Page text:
The BRI as an exercise in infrastructural thinking
It’s difficult to understand how a project with a name like “One Belt, One Road” (一带一路) could spark much excitement. And while the translation upgrade “Belt & Road Initiative” suggests something a little less haphazard – something with goals and frameworks and plans – the name still fails to stimulate the degree of reverie and unabashed obsession that China’s “project of the century” has in fact garnered. Seven years into the initiative, enough has already been written about the BRI to probably fill several libraries. The attention-grabbing magnetism of the “Belt & Road” has always confused me. The willingness on the part of many scholars, journalists, commentators, and analysts to write about the BRI as if its hyperbolic aspirations of vast connectivity were already set in concrete on the ground made me think I was missing something. I became convinced that what Hillman (2020) calls “The Emperor’s New Road” was a spectacular case of “the emperor’s new clothes.”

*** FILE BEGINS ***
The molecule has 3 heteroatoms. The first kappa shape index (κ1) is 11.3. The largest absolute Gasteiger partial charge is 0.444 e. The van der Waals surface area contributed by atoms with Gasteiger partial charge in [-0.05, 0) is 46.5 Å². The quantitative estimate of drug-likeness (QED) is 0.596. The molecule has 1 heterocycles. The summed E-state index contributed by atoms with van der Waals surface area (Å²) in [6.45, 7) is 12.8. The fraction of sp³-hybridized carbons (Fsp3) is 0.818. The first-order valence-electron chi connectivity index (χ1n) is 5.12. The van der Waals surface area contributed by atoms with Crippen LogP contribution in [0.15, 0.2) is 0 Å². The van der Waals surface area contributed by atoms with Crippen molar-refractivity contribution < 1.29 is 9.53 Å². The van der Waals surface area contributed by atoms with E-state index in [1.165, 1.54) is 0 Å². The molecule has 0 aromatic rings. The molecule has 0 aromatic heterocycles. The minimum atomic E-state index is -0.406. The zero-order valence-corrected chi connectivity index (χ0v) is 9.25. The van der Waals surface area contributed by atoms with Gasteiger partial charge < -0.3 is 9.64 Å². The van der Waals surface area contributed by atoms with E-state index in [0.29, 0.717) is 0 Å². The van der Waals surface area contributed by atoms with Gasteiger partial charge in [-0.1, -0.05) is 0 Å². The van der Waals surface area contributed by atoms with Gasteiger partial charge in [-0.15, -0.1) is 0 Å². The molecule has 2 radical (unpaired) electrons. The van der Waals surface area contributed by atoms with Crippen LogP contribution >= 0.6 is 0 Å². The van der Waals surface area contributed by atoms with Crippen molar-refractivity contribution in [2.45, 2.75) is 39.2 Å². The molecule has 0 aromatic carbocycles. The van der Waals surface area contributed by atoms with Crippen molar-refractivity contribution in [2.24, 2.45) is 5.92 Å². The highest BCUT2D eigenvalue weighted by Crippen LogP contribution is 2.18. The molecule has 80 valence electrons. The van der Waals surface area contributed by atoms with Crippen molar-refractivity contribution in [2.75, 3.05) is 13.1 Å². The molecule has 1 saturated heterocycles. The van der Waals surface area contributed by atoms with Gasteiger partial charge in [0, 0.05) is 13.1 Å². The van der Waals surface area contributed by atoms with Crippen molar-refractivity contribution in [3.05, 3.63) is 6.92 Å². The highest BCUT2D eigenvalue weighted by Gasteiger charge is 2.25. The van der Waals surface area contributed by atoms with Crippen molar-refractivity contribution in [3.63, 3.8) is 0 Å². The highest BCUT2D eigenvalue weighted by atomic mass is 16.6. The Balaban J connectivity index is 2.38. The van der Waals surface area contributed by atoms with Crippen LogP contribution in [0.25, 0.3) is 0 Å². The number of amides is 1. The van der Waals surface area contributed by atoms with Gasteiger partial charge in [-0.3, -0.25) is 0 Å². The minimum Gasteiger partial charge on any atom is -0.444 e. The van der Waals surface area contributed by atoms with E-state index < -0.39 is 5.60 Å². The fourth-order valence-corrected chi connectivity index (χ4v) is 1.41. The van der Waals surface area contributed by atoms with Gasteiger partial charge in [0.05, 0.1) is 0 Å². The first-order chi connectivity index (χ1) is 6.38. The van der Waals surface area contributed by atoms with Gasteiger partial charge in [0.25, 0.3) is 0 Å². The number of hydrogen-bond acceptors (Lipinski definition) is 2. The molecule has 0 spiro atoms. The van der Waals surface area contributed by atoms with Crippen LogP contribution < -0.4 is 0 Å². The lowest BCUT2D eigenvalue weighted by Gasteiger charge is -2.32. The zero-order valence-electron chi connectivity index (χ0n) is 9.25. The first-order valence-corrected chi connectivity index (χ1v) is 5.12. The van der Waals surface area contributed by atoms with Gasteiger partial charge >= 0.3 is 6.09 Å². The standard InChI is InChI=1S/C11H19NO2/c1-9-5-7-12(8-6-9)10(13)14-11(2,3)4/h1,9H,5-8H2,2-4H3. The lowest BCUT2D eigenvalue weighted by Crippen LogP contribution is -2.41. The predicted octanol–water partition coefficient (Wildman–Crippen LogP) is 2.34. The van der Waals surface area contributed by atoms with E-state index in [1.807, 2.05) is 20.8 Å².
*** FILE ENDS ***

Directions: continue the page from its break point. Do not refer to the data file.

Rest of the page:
It turns out, I was indeed missing something. And that was the whole point. It wasn’t that there were facts-on-the ground that had somehow escaped me, or that a high-level policy document had finally been drafted. The hole in the middle of the Belt and Road – a hole where there should have been plans and policies – was intentional. Where actual content might be expected to be clarified and laid-out, there was instead a sort-of “fill in the blank” space. The Belt & Road was only ever meant to be a vague idea, a notion, a gesture, the beginning of a sentence waiting to be completed by someone else. It was an invitation. And perhaps this is why it has generated such an exuberant response. We all love filling in the blank.